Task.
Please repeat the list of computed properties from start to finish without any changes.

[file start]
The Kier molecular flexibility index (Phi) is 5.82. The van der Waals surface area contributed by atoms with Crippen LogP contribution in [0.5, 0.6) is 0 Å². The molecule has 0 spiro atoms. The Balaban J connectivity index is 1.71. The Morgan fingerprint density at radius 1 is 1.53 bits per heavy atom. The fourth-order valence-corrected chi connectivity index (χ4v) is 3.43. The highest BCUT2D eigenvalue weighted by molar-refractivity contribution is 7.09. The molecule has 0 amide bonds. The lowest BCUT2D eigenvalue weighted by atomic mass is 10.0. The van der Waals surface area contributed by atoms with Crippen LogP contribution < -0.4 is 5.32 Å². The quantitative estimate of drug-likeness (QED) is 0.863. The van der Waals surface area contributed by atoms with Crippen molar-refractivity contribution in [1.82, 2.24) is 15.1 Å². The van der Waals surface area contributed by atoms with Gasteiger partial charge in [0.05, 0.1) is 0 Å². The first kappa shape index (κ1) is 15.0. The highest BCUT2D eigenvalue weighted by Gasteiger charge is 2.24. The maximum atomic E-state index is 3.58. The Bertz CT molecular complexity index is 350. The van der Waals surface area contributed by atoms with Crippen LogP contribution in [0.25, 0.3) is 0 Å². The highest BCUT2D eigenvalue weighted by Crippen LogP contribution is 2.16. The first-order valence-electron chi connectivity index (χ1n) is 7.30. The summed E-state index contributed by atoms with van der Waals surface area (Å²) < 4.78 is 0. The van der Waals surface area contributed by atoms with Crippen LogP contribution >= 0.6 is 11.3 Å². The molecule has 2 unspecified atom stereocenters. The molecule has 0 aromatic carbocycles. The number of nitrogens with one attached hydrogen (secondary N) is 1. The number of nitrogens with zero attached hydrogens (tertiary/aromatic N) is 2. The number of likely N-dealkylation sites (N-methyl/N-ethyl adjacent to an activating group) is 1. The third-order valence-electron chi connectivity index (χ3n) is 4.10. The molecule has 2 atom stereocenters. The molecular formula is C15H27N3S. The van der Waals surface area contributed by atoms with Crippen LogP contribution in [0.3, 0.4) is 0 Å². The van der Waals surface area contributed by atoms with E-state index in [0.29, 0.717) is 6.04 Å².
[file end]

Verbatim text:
The Kier molecular flexibility index (Phi) is 5.82. The van der Waals surface area contributed by atoms with Crippen LogP contribution in [0.5, 0.6) is 0 Å². The molecule has 0 spiro atoms. The Balaban J connectivity index is 1.71. The Morgan fingerprint density at radius 1 is 1.53 bits per heavy atom. The fourth-order valence-corrected chi connectivity index (χ4v) is 3.43. The highest BCUT2D eigenvalue weighted by molar-refractivity contribution is 7.09. The molecule has 0 amide bonds. The lowest BCUT2D eigenvalue weighted by atomic mass is 10.0. The van der Waals surface area contributed by atoms with Crippen LogP contribution < -0.4 is 5.32 Å². The quantitative estimate of drug-likeness (QED) is 0.863. The van der Waals surface area contributed by atoms with Crippen molar-refractivity contribution in [1.82, 2.24) is 15.1 Å². The van der Waals surface area contributed by atoms with Gasteiger partial charge in [0.05, 0.1) is 0 Å². The first kappa shape index (κ1) is 15.0. The highest BCUT2D eigenvalue weighted by Gasteiger charge is 2.24. The maximum atomic E-state index is 3.58. The Bertz CT molecular complexity index is 350. The van der Waals surface area contributed by atoms with Crippen LogP contribution in [0.25, 0.3) is 0 Å². The highest BCUT2D eigenvalue weighted by Crippen LogP contribution is 2.16. The first-order valence-electron chi connectivity index (χ1n) is 7.30. The summed E-state index contributed by atoms with van der Waals surface area (Å²) < 4.78 is 0. The van der Waals surface area contributed by atoms with Crippen LogP contribution >= 0.6 is 11.3 Å². The molecule has 2 unspecified atom stereocenters. The molecule has 0 aromatic carbocycles. The number of nitrogens with one attached hydrogen (secondary N) is 1. The number of nitrogens with zero attached hydrogens (tertiary/aromatic N) is 2. The number of likely N-dealkylation sites (N-methyl/N-ethyl adjacent to an activating group) is 1. The third-order valence-electron chi connectivity index (χ3n) is 4.10. The molecule has 2 atom stereocenters. The molecular formula is C15H27N3S. The van der Waals surface area contributed by atoms with Crippen LogP contribution in [0.3, 0.4) is 0 Å². The van der Waals surface area contributed by atoms with E-state index in [0.29, 0.717) is 6.04 Å².